EU Okays IBM's $34 Billion Buyout of Red Hat
The EU's powerful anti-trust authority on Thursday cleared the buyout by IBM of open source software company Red Hat, one of the biggest tech mergers in history which the computing giant said would enhance its cloud offerings.
"The European Commission has approved unconditionally ... the proposed acquisition of Red Hat by IBM, both information technology companies based in the U.S.," a statement from the EU executive said.
"The Commission concluded that the transaction would raise no competition concerns," it added.
The commission, the guardian of competition in the EU, took very little time to authorise the operation and has not demanded any concessions from the companies.
If approved by authorities worldwide, the tie-up will be the third biggest tech merger in history, according to CNBC. Red Hat said it was the biggest involving a software company.
Cloud computing refers to the delivery of computing services over the internet, including storage and software, and is considered fundamental to a highly connected world.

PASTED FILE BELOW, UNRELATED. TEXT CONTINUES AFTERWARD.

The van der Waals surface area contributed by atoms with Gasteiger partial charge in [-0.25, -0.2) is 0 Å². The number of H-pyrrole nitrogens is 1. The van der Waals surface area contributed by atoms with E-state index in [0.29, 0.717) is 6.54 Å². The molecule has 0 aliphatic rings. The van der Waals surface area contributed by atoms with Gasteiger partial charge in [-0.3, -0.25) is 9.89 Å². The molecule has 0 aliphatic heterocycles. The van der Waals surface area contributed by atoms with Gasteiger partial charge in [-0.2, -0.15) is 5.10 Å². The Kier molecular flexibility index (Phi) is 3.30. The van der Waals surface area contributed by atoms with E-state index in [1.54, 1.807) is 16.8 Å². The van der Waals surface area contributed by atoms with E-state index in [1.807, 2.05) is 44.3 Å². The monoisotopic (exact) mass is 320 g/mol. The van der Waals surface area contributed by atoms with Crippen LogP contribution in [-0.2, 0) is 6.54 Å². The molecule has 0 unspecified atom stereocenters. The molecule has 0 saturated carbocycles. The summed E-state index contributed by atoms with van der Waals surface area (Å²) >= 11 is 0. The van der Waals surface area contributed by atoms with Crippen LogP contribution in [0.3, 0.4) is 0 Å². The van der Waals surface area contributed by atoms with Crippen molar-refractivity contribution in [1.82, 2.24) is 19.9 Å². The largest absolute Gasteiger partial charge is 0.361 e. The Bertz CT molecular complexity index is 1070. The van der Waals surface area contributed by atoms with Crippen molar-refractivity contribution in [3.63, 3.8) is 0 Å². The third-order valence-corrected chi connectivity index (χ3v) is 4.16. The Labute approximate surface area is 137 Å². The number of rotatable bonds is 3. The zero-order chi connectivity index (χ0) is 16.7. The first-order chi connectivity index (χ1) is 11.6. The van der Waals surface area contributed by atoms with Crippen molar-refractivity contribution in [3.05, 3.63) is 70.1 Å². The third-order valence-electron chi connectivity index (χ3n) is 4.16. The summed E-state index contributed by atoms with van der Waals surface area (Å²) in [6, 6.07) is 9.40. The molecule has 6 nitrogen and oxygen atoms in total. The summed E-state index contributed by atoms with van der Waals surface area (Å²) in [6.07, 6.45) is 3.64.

The EU's anti-trust teams have taken close looks at tech mergers, including Facebook's buyout of WhatsApp, in which the social network was fined in 2017 for failing to provide correct information.
Brussels' bans on mergers are extremely rare: since the arrival of European Competition Commissioner Margrethe Vestager at the end of 2014, there have only been six.
Once known primarily for its computer hardware, IBM has made cloud computing a priority in its growth strategy, like Amazon and Microsoft.
Red Hat will continue to operate as a separate unit led by its current management team.
Founded in 1993, Red Hat launched its famous version of Linux OS a year later, becoming a pioneering proponent of the open source movement that arose to counter giants like Microsoft whose models were based on keeping their source code secret.
The Raleigh, North Carolina based company is today present in 35 countries and employs some 12,000 people, and is one of the best-known open-source players whose customers pay for tailor-made solutions.